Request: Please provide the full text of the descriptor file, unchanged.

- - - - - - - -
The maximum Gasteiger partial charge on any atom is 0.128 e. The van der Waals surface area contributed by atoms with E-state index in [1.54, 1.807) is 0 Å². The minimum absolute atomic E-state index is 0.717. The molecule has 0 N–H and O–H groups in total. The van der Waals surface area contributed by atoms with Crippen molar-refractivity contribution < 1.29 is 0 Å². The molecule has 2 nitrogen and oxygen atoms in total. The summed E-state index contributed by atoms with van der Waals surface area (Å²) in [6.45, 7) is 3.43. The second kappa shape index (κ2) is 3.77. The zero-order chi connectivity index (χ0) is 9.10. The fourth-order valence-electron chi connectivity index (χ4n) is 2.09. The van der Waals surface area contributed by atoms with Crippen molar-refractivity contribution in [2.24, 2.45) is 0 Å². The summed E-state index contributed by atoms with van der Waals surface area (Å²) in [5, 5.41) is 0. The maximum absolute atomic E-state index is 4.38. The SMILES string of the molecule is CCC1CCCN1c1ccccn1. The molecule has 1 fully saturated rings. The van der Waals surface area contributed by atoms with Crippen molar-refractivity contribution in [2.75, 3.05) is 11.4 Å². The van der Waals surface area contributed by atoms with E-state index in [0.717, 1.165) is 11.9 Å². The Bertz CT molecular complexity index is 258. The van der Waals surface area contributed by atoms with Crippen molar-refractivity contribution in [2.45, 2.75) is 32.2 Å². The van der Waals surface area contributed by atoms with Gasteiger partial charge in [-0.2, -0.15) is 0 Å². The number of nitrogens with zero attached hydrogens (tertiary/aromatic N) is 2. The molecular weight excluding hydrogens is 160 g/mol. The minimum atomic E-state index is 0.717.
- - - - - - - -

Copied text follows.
The maximum Gasteiger partial charge on any atom is 0.128 e. The van der Waals surface area contributed by atoms with E-state index in [1.54, 1.807) is 0 Å². The minimum absolute atomic E-state index is 0.717. The molecule has 0 N–H and O–H groups in total. The van der Waals surface area contributed by atoms with Crippen molar-refractivity contribution < 1.29 is 0 Å². The molecule has 2 nitrogen and oxygen atoms in total. The summed E-state index contributed by atoms with van der Waals surface area (Å²) in [6.45, 7) is 3.43. The second kappa shape index (κ2) is 3.77. The zero-order chi connectivity index (χ0) is 9.10. The fourth-order valence-electron chi connectivity index (χ4n) is 2.09. The van der Waals surface area contributed by atoms with Crippen molar-refractivity contribution in [2.24, 2.45) is 0 Å². The summed E-state index contributed by atoms with van der Waals surface area (Å²) in [5, 5.41) is 0. The maximum absolute atomic E-state index is 4.38. The SMILES string of the molecule is CCC1CCCN1c1ccccn1. The molecule has 1 fully saturated rings. The van der Waals surface area contributed by atoms with Crippen molar-refractivity contribution in [2.75, 3.05) is 11.4 Å². The van der Waals surface area contributed by atoms with E-state index in [0.717, 1.165) is 11.9 Å². The Bertz CT molecular complexity index is 258. The van der Waals surface area contributed by atoms with Crippen molar-refractivity contribution in [2.45, 2.75) is 32.2 Å². The van der Waals surface area contributed by atoms with Gasteiger partial charge in [-0.2, -0.15) is 0 Å². The number of nitrogens with zero attached hydrogens (tertiary/aromatic N) is 2. The molecular weight excluding hydrogens is 160 g/mol. The minimum atomic E-state index is 0.717.